Through examining the activities of a group of clergymen who were the vanguards of Marian spirituality, the cathedral clergy, this paper explores how an alternative view of 1560s Catholicism is possible. The large number of these clergymen deprived upon Elizabeth’s accession remained dedicated to the faith they had helped build under Mary, and worked to spread their understanding of what it meant to be Catholic amongst the English laity through print and preaching. An analysis of these printed tracts, as well as the opinions of laypeople who came into contact with these clergymen, reveals that they were in no way confused following the death of their queen. On the contrary, they seem to have been united in a firm ‘Marian’ understanding of the faith – an understanding which had no place for ‘lukewarm’ Catholics who conformed with the demands of Protestants.
Dr Ceri Law – Elizabethan memories of the Marian regime
The restoration of Catholicism in England under Mary I was only brief, but historians now increasingly recognise the deep cultural impact that it had upon English Catholicism. However, the way that subsequent generations of English Catholics recalled, constructed and used the memory of this period has received very little attention. This paper focuses upon the way that Elizabethan exile writers of Catholic polemics invoked both Mary I and her reign. Taking the works of Nicholas Sander and Robert Persons as central case studies, it argues that we can see a shift in how these later writers sought to explain the apparent failure of Marian attempts to restore Catholicism. In examining these Elizabethan constructions of the recent past, it is apparent how deeply these accounts are shaped by later circumstance, and how far this has affected their and subsequent judgements of Mary’s reign.
My interest in the Spanish clerics who came to England during Mary’s reign was sparked by work for the British Academy John Foxe Project (www.johnfoxe.org), when I was writing mini-biographies of everyone mentioned by Foxe in his accounts of the reign of Mary I. (I cross-referenced the first four English editions, printed by John Day during Foxe’s lifetime – 1563, 1570, 1576, and 1583.) My work with Spanish sources for the period, as part of my current research project, has afforded me the opportunity to explore this topic further.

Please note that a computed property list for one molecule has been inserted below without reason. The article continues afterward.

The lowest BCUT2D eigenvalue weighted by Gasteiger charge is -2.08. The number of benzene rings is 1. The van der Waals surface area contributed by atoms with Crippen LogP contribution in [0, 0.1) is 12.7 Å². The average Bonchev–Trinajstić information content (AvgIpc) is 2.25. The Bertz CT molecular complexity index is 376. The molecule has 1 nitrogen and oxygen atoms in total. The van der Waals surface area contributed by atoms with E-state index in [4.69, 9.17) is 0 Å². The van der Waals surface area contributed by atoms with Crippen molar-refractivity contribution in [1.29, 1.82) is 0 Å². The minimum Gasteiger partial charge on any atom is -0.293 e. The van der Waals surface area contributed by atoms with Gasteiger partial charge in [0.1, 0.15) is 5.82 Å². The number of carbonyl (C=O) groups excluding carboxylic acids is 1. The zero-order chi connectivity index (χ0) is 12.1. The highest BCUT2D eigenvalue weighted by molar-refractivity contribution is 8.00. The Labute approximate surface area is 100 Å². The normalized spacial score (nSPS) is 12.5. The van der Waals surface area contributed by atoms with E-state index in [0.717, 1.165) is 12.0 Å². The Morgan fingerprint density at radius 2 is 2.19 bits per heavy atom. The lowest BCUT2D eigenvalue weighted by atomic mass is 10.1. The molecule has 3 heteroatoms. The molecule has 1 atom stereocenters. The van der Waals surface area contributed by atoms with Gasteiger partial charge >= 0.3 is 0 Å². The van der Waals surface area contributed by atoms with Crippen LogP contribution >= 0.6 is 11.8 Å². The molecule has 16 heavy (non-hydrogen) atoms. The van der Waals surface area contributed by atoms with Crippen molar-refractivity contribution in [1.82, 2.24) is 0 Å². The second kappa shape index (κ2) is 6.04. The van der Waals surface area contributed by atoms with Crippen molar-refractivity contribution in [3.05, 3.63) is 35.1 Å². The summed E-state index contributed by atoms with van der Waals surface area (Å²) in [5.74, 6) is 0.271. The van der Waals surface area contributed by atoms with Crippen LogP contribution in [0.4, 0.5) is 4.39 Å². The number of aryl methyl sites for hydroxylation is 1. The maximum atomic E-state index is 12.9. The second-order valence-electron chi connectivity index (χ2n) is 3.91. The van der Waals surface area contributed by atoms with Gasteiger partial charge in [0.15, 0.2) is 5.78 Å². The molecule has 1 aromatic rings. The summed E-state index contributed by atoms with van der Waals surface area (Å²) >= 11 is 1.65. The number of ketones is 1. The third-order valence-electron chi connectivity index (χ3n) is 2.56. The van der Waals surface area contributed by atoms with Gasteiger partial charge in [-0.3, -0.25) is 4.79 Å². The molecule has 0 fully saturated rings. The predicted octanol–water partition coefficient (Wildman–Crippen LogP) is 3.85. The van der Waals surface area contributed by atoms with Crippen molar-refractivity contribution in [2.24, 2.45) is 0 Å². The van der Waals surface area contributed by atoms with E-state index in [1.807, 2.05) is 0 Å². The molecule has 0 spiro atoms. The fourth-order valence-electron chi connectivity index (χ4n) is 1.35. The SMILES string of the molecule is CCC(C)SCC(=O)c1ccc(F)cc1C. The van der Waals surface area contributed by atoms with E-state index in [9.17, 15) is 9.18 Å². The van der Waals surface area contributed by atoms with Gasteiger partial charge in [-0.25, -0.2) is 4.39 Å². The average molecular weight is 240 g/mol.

Although Foxe mentions Philip and his retinue on occasion throughout his narrative of Mary’s reign, he never places them centre-stage (not even Philip, as Consort); they remain on the periphery of his discussion. If you only read Foxe’s account of the return to Catholicism under Mary, you could be forgiven for thinking that Philip’s involvement was minimal and that the involvement of his Spanish clerics was negligible.
Then would she needes bryng in kyng Philip, and by her straunge Mariage with him, make the whole Realme of England subiect unto a straunger … With kyng Philip also came in the Pope and his Popishe Masse: with whom also her purpose was to restore agayne the Monkes and Nonnes vnto their places, neither lacked there all kynd of attemptes to the uttermost of her abilitie: and yet therin also God stopt her of her will, that it came not forward.
From ‘The unprosperous successe of thinges under Q. Marie’, in John Foxe, The ecclesiasticall history contaynyng the actes and monumentes of thynges passed in euery kynges tyme in this realme, especially in the Church of England principally to be noted: with a full discourse of such persecutions, horrible troubles, the sufferyng of martyrs, and other thinges incident, touchyng aswel the sayd Church of England as also Scotland, and all other foreine nations, from the primitiue tyme till the reigne of K. Henry VIII (London, 1570) STC 11223, p. 2297.
This is, perhaps, to be expected. While Foxe could have chosen to attack them for their involvement in the restoration of Catholicism in England, they were not his primary target. Nor was his paper supply infinite (particularly in the case of the second edition, where Foxe expanded his text considerably). His primary targets were the English clerics and English nobility who assisted in the ‘persecution’ of English Protestants.
Yet despite their shadowy appearance in Foxe’s text, several Spanish clerics were involved in the dismantling of Edwardian Protestantism and the revival of Catholicism under Mary and Philip. Many of them arrived with Philip in England on 20 July 1554, just five days before Philip’s marriage to Mary at Westminster Cathedral.
Prior to Philip’s arrival, the marriage treaty made it abundantly clear that he could not involve foreigners in key decisions and positions in England, during his time as Consort:
he shall not promote, admit, or receive to any office, administration or benefice in the said realm of England and the dominions thereunto belonging any stranger or person not born under the dominion and subjection of the said most noble lady, Queen of England. [Paul L. Hughes, and James F. Larkin (eds), Tudor Royal Proclamations, 3 vols (New Haven: Yale University Press, 1964–69), II, p. 25.]